Moving to a new home is an exciting life milestone, but it can also be very stressful, especially for young families. From leaving old friends behind, to waking up in a new bedroom, these changes to a child’s routine can be a bit unsettling.

But, as experts reveal, how kids handle this experience is a good indicator of their resiliency. All it takes is a few positive cues from mom and dad to show them how to embrace their new surroundings—and make room for more memories.

Challenging Changes

It’s not uncommon to lose sight of the many different things that can cause a child stress before they’ve even set foot inside their new home. “Home is central to most kids’ experiences,” says Melissa Kull, Ph.D in applied developmental and educational psychology at the University of Chicago’s Chapin Hall. “It’s the center of their world and when they experience a move, it can cause a transition in other environments.” Starting over in a new school and having recess on a different playground signify a change in a child’s everyday routine.

And for toddlers and preschoolers, even something like misplacing a favorite toy or blanket during the move can wreak havoc on their routines. “Young children may have a lot of babysitters, overnights at relatives or changes to sleeping and eating schedules,” adds Kate Dust, vice president of education at EduKids, an early childhood center in western New York (

To minimize potential stressors before a move, parents can help their child in a number of different ways. Dust recommends keeping calm in both your voice and action, especially with younger children. “Keep concerns about money, movers, worries about a new house or neighborhood in conversations with adults only,” she advises.

As you prepare for the move, it helps to get kids involved. Dust says that three- and four-year-olds can help pack simple things of theirs like small toys and a favorite stuffed animal in light containers. And don’t forget to make time for fun, too.

“Try to spend time with your child playing and let the child choose what they want to do with you,” offers Dr. Mona Delahooke, child psychologist and author of Beyond Behaviors ( “Even though you will be very busy and play may seem like a luxury, it’s the single best stress-buster for children.”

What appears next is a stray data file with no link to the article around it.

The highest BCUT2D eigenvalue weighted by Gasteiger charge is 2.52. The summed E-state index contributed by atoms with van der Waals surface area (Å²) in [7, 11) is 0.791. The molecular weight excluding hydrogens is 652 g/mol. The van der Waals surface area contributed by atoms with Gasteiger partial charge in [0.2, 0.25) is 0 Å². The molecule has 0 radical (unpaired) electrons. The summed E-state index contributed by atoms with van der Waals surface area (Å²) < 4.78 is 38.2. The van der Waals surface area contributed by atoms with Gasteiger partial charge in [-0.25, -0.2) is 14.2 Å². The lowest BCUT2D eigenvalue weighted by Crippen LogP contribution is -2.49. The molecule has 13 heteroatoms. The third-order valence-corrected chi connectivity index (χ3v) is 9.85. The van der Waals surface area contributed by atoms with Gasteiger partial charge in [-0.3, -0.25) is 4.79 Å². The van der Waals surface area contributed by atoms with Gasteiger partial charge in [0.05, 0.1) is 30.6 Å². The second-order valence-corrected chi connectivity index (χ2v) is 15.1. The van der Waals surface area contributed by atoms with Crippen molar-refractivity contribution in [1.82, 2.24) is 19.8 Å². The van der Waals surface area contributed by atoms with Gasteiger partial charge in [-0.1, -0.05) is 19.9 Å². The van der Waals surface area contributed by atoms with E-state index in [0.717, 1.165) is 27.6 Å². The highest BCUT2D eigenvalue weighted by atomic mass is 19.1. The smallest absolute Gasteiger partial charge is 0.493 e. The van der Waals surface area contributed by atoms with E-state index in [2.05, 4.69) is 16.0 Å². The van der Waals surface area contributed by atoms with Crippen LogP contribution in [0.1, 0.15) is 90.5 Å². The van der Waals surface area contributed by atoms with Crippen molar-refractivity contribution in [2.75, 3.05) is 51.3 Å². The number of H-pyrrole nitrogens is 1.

Saying Goodbye…and Hello

Once the last box has been sealed, it can be healing for families to commemorate their time spent in their old home. Delahooke suggests asking your child what you can do together: draw a picture, bring a plant or twig from your yard or take photos of your home. “You can also model saying ‘goodbye’ to the house and thanking it for the happy memories and ask the child if she wants to do the same,” she says. Regardless of what you do, it’s important to stress that while your home may be different, your feelings for each other remains the same. “Let them know that the love moves with you, and that will never change,” she adds.

Or, as Dust suggests, save those memory-making sessions for your new place of residence. Transferring regular activities over to a new setting provides a continuum for a child, establishing that good times can be made wherever you are. “It is better to do something special in the new home [like] a backyard picnic…and put familiar home sounds and smells (cooking, candles, bubble bath) in the new home that were special in the old,” she offers.

Setting the tone for how your child will react in their new environment starts with his or her first teacher: you. Experts attest to the fact that how you behave is what you’ll remember from this experience. “Show your child that moving is a special event that a family can do together,” says Kull. “Highlight your child’s new room and furniture. And if parents have the opportunity to take their kids over to a new playground or neighborhood, this can help kids get excited about the prospects.”

One Step Forward…

Even after setting up a new home, kids that have taken well to their surroundings may still long for their old room or friends. When this happens, Kull encourages parents to be extra sensitive. “Kids may need more support, and as with any kind of big life change, these are important opportunities for parents to teach them how to cope,” she says.

Rather than losing your cool, Dust is a big believer in keeping calm and carrying on. “Don’t take it personally. Check your stress level and try not to react to everything under the reference of the new home,” she says. Redirect a three- or four-year-old’s mood by making him or her an active participant in cementing new memories. For instance, take of pictures of them around the house and frame them. Make use of your new yard by planting a garden or picking out planters and a flag for the front porch.

In the end, Dust reminds us, these negative feelings are only temporary. “Be patient and understand that young children are more resilient than we are,” she offers.